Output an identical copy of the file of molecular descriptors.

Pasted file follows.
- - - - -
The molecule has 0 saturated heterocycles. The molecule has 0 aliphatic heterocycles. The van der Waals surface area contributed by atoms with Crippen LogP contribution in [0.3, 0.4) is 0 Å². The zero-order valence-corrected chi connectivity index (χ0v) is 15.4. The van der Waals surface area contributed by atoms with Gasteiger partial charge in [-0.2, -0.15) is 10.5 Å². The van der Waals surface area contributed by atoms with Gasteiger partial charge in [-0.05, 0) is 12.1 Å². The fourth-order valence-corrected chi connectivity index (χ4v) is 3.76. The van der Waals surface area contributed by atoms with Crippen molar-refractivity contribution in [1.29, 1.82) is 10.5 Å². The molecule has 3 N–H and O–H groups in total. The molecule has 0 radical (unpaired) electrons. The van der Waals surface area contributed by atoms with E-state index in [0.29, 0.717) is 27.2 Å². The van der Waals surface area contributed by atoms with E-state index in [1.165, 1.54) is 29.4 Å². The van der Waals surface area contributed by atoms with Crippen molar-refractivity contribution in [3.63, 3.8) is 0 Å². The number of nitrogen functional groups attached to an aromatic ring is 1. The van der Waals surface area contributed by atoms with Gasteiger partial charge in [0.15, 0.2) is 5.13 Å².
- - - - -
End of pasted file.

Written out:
The molecule has 0 saturated heterocycles. The molecule has 0 aliphatic heterocycles. The van der Waals surface area contributed by atoms with Crippen LogP contribution in [0.3, 0.4) is 0 Å². The zero-order valence-corrected chi connectivity index (χ0v) is 15.4. The van der Waals surface area contributed by atoms with Gasteiger partial charge in [-0.2, -0.15) is 10.5 Å². The van der Waals surface area contributed by atoms with Gasteiger partial charge in [-0.05, 0) is 12.1 Å². The fourth-order valence-corrected chi connectivity index (χ4v) is 3.76. The van der Waals surface area contributed by atoms with Crippen molar-refractivity contribution in [1.29, 1.82) is 10.5 Å². The molecule has 3 N–H and O–H groups in total. The molecule has 0 radical (unpaired) electrons. The van der Waals surface area contributed by atoms with E-state index in [0.29, 0.717) is 27.2 Å². The van der Waals surface area contributed by atoms with E-state index in [1.165, 1.54) is 29.4 Å². The van der Waals surface area contributed by atoms with Crippen molar-refractivity contribution in [3.63, 3.8) is 0 Å². The number of nitrogen functional groups attached to an aromatic ring is 1. The van der Waals surface area contributed by atoms with Gasteiger partial charge in [0.15, 0.2) is 5.13 Å².